Higher Education
in
Proceedings of the 15th International Conference on Engineering Design - ICED'05
editor
Samuel, Andrew and Lewis, Williams
volume
DS 35
publisher
Institution of Engineers, Australia and Design Society
conference name
15th International Conference on Engineering Design, 2005
external identifiers
  • Scopus:84862590712
ISBN
0858257882
language
English
LU publication?
yes
id
b0d95f5f-14f7-4232-b44d-2e71df43dbb6 (old id 578369)
alternative location
http://www.designsociety.org/publication/22868/elements_for_improving_the_teaching_of_the_later_phases_of_the_mechanical_engineering_design_process
date added to LUP
2008-01-21 17:23:28
date last changed
2016-10-13 04:45:52
@misc{b0d95f5f-14f7-4232-b44d-2e71df43dbb6,
  abstract     = {Introduction<br/><br>
During the embodiment design and detail design phase, the designer has at his disposal a set of tools and techniques that him or her through the synthesis activity: basic rules, guidelines and principles (see [1]), but in the literature there are general design processes that help the designer to organize their work (e.g. [1]), but not at a very operational level. From a previous study [2], it has been observed that professional designer followed, though loosely, a determined process, while students had more difficulty at the operational level when dealing with the embodiment design and detail design activities. Thus, this year an embodiment design and detail design process method was introduced to the students.This study presents whether the introduction of this process led to an increase in students' effectiveness and efficiency, and thus whether this process has a place in the teaching of the later phases of the mechanical engineering design process. <br/><br>
Methodology<br/><br>
The analysis was made through the combined use of a design project reports review and a verbal protocol study. The verbal protocol study consisted of two sets of experiments: students performed a design task under experimental conditions before and after the course. A third set of experiments in which last years' students participated for an earlier study was also used.<br/><br>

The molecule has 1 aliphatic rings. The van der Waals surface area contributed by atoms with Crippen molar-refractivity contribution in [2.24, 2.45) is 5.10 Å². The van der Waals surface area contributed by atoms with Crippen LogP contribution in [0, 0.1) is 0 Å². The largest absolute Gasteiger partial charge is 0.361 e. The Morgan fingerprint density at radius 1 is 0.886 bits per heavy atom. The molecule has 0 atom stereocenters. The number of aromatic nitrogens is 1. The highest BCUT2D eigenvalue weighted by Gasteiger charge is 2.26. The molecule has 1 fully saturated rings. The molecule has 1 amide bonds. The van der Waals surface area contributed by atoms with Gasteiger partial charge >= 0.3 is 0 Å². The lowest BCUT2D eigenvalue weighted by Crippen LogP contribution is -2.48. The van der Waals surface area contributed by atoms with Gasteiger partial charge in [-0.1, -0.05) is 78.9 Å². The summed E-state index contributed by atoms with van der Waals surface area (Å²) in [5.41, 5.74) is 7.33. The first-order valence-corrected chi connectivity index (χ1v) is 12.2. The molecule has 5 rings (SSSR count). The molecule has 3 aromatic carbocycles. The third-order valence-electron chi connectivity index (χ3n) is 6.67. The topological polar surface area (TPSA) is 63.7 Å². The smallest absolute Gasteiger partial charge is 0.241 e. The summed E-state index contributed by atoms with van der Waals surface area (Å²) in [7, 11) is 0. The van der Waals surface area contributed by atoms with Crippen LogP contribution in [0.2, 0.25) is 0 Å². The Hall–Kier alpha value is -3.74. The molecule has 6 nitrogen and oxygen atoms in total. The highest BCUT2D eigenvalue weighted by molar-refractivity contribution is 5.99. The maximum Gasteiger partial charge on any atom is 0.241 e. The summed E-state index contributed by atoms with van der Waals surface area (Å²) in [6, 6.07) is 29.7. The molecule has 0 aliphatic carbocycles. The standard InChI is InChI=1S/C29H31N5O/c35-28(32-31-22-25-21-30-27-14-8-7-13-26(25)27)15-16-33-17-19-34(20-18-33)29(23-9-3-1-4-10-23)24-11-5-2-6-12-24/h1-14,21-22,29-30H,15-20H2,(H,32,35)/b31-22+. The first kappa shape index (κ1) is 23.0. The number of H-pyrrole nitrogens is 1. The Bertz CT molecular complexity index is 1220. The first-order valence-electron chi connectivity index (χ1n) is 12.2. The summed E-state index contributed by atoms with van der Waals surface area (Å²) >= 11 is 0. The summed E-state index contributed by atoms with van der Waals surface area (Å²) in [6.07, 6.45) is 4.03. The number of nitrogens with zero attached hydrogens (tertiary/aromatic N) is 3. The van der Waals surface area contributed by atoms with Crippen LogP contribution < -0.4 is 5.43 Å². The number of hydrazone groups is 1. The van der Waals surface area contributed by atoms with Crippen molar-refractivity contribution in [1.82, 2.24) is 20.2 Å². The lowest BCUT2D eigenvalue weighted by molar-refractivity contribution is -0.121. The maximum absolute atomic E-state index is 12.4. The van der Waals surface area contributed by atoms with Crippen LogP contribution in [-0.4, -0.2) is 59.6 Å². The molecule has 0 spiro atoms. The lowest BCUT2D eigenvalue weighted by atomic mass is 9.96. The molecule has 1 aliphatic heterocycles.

The analysis consisted of three phases. First we examined whether the students had assimilated the design process. From the analysis of the design project reports, the students' understanding level for each step of the process and the whole process was assessed. The assessment was further refined by means of the study of the verbal protocols. Increase in effectiveness was studied by means of comparing the students that did perform the experiments after the course with last years' students, who had not been taught any embodiment design and detail design process. Finally, increase in efficiency was measured by testing whether there was a correlation between the design process quality and the design result quality.<br/><br>
Results and discussion<br/><br>
By and large, the students understood the process. The elements of the process whose teaching needs to be first improved are, according to this study, the steps related to solution searching and solution evaluation. The introduction of a structured embodiment design and detail design process method to the students increased students' effectiveness for certain steps of the design process introduced: problem specification and decomposition; criteria specification. The students went faster and earlier to more concrete solutions and avoided useless feedback loops, which ensured a decreased design time. There is no correlation between the design process observed and the design results, but the heuristics "think in terms of standard components" seems to have an important impact on the results.<br/><br>
The combined use of design project reports review and verbal protocol study was adapted to the objectives of this study. However, some steps should be investigated with deeper, specific experiments.<br/><br>
An additional result of this study is that a structured process is actually requested by the students, who feel sometimes the need for clues and guidance during the design activity. As observed in [2], professional designers also sometimes needed guidance in their design activity that would have led to a faster process. This requires further investigation, but it seems that a design process that focuses on facilitating the design activity, on reported problems and weaknesses, could lead indirectly to the increase of efficiency and effectiveness.<br/><br>
References<br/><br>
[1] Pahl G., Beitz W., "Engineering Design – A systematic approach" (2nd Rev. Ed.), Springer, London, 1996.<br/><br>
[2] Motte D., Andersson P.-E., Bjärnemo R., "A Study of the Mechanical Designer's Strategies and Tactics During the Later Phases of the Engineering Design Process", Proceedings of the DTM/ASME, Salt Lake City, 2004.},
  author       = {Motte, Damien and Andersson, Per-Erik and Bjärnemo, Robert},
  editor       = {Samuel, Andrew and Lewis, Williams},
  isbn         = {0858257882},
  keyword      = {design activity,design process,mechanical engineering design process,detail design,embodiment design,SoTL,machine design,maskinkonstruktion},
  language     = {eng},
  publisher    = {ARRAY(0xa3fdd80)},
  series       = {Proceedings of the 15th International Conference on Engineering Design - ICED'05},
  title        = {Elements for improving the teaching of the later phases of the mechanical engineering design process},
  volume       = {DS 35},
  year         = {2005},
}